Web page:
Money, money, money in an infographic’s world
Following on from my last infographic blog on Geeks vs Nerds, this time I wanted to indulge in a discussion of one of the most complicated infographics I’ve ever seen. The cult webcomic xkcd (to paraphrase their own warning, parental discretion is advised for some of their comics due to language and the like – but not this one) put together this epic infographic of almost all the money in the world, where it is and what it’s worth.
When I first saw this chart, I thought it was daunting, and it took me a good hour to figure out how to read it. If you like a challenge, ignore the below and dive right in. If it looks like it’s too much, take the advice of the Hitchhiker’s Guide to the Galaxy and don’t panic. We’ll get through this together.
We start at the top left of the chart. In the ‘Dollars’ section, you’ll find a little green square with “$1 bill” beside it. Fundamentally, this is how the whole chart works. Each time you move to a new section (Thousands, Millions, Billions and Trillions) this key resets itself, as well as giving a sense of scale to just how much money there actually is.
Underneath this, you then get an idea of how much that dollar (or thousand dollars, or million dollars and so on) could buy you, and an idea of how that money is being spent. As you flow down the left hand side of the chart, the units increase to thousands, then you move to the bottom centre to millions, then back up to billions, and finally in the bottom right corner you’ll find trillions
Each time, the step up in value starts to illustrate the sheer volume of money (mainly in the United States as this is where xkcd is based) and what it’s actually doing. It’s a bit daunting when you reach the trillions box and it seems a bit doom and gloom – and ultimately this is a limitation of infographics is that it’s difficult for them to provide context for all the data in them.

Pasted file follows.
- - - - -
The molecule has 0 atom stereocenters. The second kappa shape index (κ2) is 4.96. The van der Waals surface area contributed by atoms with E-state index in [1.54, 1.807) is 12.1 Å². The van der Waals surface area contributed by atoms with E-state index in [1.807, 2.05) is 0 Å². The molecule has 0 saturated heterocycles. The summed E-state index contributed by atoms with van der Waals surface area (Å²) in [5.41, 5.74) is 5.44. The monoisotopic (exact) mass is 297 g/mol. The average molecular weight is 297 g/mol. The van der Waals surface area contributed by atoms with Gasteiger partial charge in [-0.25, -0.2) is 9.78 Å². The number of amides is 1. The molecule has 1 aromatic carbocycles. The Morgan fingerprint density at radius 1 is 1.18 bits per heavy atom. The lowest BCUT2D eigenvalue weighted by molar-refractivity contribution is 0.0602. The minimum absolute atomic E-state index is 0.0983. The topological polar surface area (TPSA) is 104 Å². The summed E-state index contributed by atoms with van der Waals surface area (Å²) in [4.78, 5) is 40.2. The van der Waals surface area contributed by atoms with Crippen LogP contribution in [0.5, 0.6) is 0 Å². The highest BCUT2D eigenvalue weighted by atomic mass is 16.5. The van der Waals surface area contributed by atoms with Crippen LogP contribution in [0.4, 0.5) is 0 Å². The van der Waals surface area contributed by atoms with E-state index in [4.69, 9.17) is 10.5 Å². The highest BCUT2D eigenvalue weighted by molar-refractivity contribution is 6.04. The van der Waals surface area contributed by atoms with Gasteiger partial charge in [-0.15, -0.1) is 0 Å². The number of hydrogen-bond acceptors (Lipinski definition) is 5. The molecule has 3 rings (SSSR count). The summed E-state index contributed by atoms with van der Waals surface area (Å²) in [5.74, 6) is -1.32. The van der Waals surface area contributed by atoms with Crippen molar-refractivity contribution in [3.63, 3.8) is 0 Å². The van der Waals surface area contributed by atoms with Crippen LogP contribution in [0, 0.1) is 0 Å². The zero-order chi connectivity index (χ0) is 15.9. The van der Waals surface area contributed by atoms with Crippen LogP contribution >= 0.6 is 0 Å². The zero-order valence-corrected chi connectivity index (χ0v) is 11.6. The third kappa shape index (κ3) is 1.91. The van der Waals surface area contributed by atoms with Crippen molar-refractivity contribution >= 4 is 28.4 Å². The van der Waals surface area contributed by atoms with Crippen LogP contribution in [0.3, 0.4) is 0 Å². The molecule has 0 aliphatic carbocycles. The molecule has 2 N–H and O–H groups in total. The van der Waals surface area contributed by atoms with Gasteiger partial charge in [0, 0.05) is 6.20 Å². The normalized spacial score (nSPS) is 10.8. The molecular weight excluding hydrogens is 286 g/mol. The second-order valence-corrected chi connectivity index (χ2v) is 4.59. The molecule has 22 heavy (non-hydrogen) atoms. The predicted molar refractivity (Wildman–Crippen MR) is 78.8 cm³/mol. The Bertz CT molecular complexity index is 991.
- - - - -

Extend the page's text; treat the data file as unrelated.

So while some of the graphics may seem to paint a gloomy looking vision for the future, it’s important to realise that they necessarily can’t tell the full story. After all, despite the huge amount of information contained in this graphic, you still can’t tell the entire story just through pictures.
There are substantial economic, social and political factors that influence every part of this story, and because they themselves are largely intangible (trying to attach a value to an idea is one of the most difficult things for economists to do), if the graphic grabs your interest, you should go and do some reading and find out more on the topic.
As much as anything else, this infographic shows the power of this medium to tell a story that is more accessible than the complex datasets the image is based on. You could easily write several thousand words on the statistics used to pull the chart together. However, infographics really do provide an option to present these things in a truly engaging way to an audience that otherwise mightn’t bother to look at the raw numbers.
Of course, my fascination with infographics is also because I’m envious of those who create them. I only have a basic working knowledge of Photoshop, and haven’t even begun to look into the 3D drawing programs many of these people use to create their masterpieces.
This infographic is so HUGE, we could only fit the left hand column. Click the image below to open the full xkcd infographic.